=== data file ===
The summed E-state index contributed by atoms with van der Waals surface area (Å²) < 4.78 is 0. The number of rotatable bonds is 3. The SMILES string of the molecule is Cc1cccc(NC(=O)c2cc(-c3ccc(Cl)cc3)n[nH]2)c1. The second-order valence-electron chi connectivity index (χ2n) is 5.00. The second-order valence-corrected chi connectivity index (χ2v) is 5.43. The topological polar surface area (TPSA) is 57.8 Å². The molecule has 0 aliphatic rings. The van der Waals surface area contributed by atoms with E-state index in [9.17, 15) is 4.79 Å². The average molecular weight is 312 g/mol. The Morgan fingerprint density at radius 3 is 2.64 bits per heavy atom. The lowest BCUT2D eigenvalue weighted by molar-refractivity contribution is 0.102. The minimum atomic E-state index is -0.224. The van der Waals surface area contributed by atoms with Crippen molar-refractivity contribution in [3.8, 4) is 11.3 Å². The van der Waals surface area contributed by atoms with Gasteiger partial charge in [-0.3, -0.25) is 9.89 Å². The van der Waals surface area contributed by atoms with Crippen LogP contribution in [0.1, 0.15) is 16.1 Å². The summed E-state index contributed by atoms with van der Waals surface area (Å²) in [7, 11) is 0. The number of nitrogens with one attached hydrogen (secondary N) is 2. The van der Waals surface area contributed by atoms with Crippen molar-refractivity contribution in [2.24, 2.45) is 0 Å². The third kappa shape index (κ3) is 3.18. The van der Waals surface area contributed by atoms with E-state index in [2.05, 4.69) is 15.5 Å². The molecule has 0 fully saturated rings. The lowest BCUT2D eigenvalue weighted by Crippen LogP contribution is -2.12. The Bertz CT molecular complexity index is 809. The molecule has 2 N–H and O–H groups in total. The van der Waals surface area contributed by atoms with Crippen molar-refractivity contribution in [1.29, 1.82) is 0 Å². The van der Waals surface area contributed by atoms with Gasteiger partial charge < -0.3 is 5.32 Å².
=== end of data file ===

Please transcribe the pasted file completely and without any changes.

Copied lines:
The summed E-state index contributed by atoms with van der Waals surface area (Å²) < 4.78 is 0. The number of rotatable bonds is 3. The SMILES string of the molecule is Cc1cccc(NC(=O)c2cc(-c3ccc(Cl)cc3)n[nH]2)c1. The second-order valence-electron chi connectivity index (χ2n) is 5.00. The second-order valence-corrected chi connectivity index (χ2v) is 5.43. The topological polar surface area (TPSA) is 57.8 Å². The molecule has 0 aliphatic rings. The van der Waals surface area contributed by atoms with E-state index in [9.17, 15) is 4.79 Å². The average molecular weight is 312 g/mol. The Morgan fingerprint density at radius 3 is 2.64 bits per heavy atom. The lowest BCUT2D eigenvalue weighted by molar-refractivity contribution is 0.102. The minimum atomic E-state index is -0.224. The van der Waals surface area contributed by atoms with Crippen molar-refractivity contribution in [3.8, 4) is 11.3 Å². The van der Waals surface area contributed by atoms with Gasteiger partial charge in [-0.3, -0.25) is 9.89 Å². The van der Waals surface area contributed by atoms with Crippen LogP contribution in [0.1, 0.15) is 16.1 Å². The summed E-state index contributed by atoms with van der Waals surface area (Å²) in [7, 11) is 0. The number of nitrogens with one attached hydrogen (secondary N) is 2. The van der Waals surface area contributed by atoms with Crippen molar-refractivity contribution in [2.24, 2.45) is 0 Å². The third kappa shape index (κ3) is 3.18. The van der Waals surface area contributed by atoms with E-state index in [2.05, 4.69) is 15.5 Å². The molecule has 0 fully saturated rings. The lowest BCUT2D eigenvalue weighted by Crippen LogP contribution is -2.12. The Bertz CT molecular complexity index is 809. The molecule has 2 N–H and O–H groups in total. The van der Waals surface area contributed by atoms with Crippen molar-refractivity contribution in [1.29, 1.82) is 0 Å². The van der Waals surface area contributed by atoms with Gasteiger partial charge < -0.3 is 5.32 Å².